Blushed pear varieties from South Africa are now superseding the European Comice. The flavour of the Rosemarie variety, however, hasn’t yet been good, with the fruits also arriving very hard and almost impossible to ripen. The quality of stored Conference pears remains good, and these fruits can still be eaten when still slightly firm.
Blood oranges are plentiful and excellent quality, while Spanish raspberries are now improving in flavour as the season progresses and weather improves. Imported lychees are extremely sweet right now.
Savoy cabbage and cauliflower head size has been relatively small recently, as the crops are slow-growing in cooler weather. Unfortunately, demand for the products is still huge, and consequently the product has been picked immature to satisfy the market. Chinese leaf is worth considering, as the head size is currently excellent. It is well priced and the product stores well.
Source: Chef’s Connection 020 7627 4809 www.chefs-connection.com
A number of native species will go up in price this week thanks to strong westerly winds. Irish catches will be down, affecting brill and skate wings. Along the South Coast, landings of monkfish, mackerel, plaice, sardines and grey mullet could also be down.
Haddock is starting to go thin from some areas, while cod is also short. Landings of Dover sole should, however, increase in the next two weeks. There are also good supplies of Icelandic catfish and red fish, and good prices on farmed salmon thanks to more Norwegian fish arriving on the market. Further away, there continues to be a problem with swordfish supply.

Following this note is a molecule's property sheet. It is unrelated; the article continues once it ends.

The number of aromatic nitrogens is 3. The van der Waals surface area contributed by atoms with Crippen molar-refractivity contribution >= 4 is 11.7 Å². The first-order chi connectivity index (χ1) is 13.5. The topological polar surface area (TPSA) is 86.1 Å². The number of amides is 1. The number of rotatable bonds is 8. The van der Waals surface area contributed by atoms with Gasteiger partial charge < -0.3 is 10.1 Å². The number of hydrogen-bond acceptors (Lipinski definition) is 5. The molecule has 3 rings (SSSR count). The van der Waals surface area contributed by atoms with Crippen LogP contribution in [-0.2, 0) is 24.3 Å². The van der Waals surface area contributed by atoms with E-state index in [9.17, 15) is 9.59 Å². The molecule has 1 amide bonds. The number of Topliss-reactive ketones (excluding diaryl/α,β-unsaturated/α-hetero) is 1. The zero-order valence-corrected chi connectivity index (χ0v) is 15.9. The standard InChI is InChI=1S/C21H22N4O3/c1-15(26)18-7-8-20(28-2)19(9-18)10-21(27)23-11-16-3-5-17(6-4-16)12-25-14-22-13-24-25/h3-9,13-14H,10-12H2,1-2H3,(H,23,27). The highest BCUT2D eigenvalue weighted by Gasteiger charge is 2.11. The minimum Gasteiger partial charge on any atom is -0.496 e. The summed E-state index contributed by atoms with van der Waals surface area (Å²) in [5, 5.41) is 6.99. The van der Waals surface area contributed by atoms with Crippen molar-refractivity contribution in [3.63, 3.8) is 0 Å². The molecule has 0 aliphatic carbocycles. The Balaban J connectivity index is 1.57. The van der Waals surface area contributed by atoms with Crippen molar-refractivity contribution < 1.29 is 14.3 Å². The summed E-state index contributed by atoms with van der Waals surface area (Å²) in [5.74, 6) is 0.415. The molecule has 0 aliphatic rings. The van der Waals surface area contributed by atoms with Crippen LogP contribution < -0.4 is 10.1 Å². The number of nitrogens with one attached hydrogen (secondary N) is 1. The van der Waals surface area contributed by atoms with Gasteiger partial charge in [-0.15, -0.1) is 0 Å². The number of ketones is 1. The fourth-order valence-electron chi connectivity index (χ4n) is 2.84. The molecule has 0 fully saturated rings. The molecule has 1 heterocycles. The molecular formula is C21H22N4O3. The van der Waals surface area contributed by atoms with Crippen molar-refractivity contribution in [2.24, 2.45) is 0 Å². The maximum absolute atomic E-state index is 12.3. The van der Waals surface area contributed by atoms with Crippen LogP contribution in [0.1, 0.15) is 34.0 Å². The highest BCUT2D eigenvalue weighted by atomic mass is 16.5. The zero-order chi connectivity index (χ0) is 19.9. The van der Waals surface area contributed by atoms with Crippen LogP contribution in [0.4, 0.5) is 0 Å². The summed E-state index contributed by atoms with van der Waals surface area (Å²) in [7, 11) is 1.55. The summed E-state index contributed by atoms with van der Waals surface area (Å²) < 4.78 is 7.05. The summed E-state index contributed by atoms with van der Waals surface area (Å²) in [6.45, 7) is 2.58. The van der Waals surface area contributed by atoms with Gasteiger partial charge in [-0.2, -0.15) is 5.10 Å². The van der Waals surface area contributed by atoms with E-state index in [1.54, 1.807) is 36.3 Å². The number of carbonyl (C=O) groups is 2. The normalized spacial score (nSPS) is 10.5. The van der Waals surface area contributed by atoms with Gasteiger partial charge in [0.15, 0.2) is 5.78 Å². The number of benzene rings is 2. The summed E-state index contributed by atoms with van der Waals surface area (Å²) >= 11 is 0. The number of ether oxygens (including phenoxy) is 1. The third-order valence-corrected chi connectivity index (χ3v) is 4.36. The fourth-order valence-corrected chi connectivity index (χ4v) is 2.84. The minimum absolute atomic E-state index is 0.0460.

Source: M&J Seafood 01296 333848 www.mjseafoods.com
There has been an increase in price at the quality end of Dutch veal. One theory is that this has been caused by the Winter Olympics in Turin. The Dutch produce enough meat to cover demand, but prices will be affected at the top end.
Supplies of beef, pork and lamb remain steady. Bear in mind that once Valentine’s Day is over people start to look ahead to spring, the events season and weddings – and plan their menu changes accordingly – putting more demand on prime cuts.
Source: Aubrey Allen 024 7642 2222 www.aubreyallenwholesale.co.uk
Oxtail and smoked black olive tortellini, sprouting purple broccoli purée, Stilton cream
For the pasta
100g “00” flour
Splash olive oil
For the oxtail
1/2 oxtail, trimmed
20ml olive oil
1/2 carrot, peeled and chopped
1 stick celery, chopped
1 shallot, peeled and chopped
500ml red wine
50g smoked black olives, chopped
For the broccoli
10 heads purple sprouting broccoli
Bicarbonate of soda
For the cream sauce
Blend the ingredients for the pasta dough the day before, and rest.
Seal the oxtail in a casserole in oil. Add vegetables, garlic and herbs. Cover with red wine and water. Season with salt. Braise until meat falls off the bone, about 3-4 hours. Pick off the meat and mix with the black olives. Adjust seasoning and add powdered ginger. Roll into small balls.
Cook the broccoli in salted water with bicarbonate of soda. Blend and pass. Melt Stilton with cream and blend to use for sauce.
Roll out the pasta on the machine at setting 8. Cut into 5cm circles. Brush with egg wash. Place balls in pasta and make into tortellinis. Cook in boiling salted water. When cooked, roll in melted butter. To finish, spoon purée on to plate, place tortellini on top and spoon Stilton cream on and around.
Glynn Purnell, head chef, Jessica’s
Published by: The Caterer